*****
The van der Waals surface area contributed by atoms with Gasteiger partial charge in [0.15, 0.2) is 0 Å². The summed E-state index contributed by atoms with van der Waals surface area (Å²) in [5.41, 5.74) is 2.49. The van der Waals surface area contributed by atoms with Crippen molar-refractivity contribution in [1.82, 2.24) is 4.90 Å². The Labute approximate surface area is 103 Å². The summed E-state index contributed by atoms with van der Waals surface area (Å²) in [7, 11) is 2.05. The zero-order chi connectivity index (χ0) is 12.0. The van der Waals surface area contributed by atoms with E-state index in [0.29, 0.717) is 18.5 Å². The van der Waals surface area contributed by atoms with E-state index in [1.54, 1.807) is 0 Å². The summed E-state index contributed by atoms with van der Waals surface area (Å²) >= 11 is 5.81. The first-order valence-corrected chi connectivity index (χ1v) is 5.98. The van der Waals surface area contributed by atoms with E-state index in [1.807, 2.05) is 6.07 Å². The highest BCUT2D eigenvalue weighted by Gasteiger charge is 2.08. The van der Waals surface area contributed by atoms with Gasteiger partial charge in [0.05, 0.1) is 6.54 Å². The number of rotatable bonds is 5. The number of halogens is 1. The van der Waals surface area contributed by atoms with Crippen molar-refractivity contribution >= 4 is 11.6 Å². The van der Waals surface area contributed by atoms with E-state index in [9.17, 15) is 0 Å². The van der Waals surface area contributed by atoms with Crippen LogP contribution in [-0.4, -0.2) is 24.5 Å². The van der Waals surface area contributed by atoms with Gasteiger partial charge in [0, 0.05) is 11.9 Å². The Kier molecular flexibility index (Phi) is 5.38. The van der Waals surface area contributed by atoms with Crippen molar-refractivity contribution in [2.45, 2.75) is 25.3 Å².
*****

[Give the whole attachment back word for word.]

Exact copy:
The van der Waals surface area contributed by atoms with Gasteiger partial charge in [0.15, 0.2) is 0 Å². The summed E-state index contributed by atoms with van der Waals surface area (Å²) in [5.41, 5.74) is 2.49. The van der Waals surface area contributed by atoms with Crippen molar-refractivity contribution in [1.82, 2.24) is 4.90 Å². The Labute approximate surface area is 103 Å². The summed E-state index contributed by atoms with van der Waals surface area (Å²) in [7, 11) is 2.05. The zero-order chi connectivity index (χ0) is 12.0. The van der Waals surface area contributed by atoms with E-state index in [0.29, 0.717) is 18.5 Å². The van der Waals surface area contributed by atoms with E-state index in [1.54, 1.807) is 0 Å². The summed E-state index contributed by atoms with van der Waals surface area (Å²) >= 11 is 5.81. The first-order valence-corrected chi connectivity index (χ1v) is 5.98. The van der Waals surface area contributed by atoms with E-state index in [1.807, 2.05) is 6.07 Å². The highest BCUT2D eigenvalue weighted by Gasteiger charge is 2.08. The van der Waals surface area contributed by atoms with Gasteiger partial charge in [0.05, 0.1) is 6.54 Å². The number of rotatable bonds is 5. The number of halogens is 1. The van der Waals surface area contributed by atoms with Crippen molar-refractivity contribution >= 4 is 11.6 Å². The van der Waals surface area contributed by atoms with E-state index in [9.17, 15) is 0 Å². The van der Waals surface area contributed by atoms with Crippen LogP contribution in [-0.4, -0.2) is 24.5 Å². The van der Waals surface area contributed by atoms with Gasteiger partial charge in [0, 0.05) is 11.9 Å². The Kier molecular flexibility index (Phi) is 5.38. The van der Waals surface area contributed by atoms with Crippen molar-refractivity contribution in [2.45, 2.75) is 25.3 Å².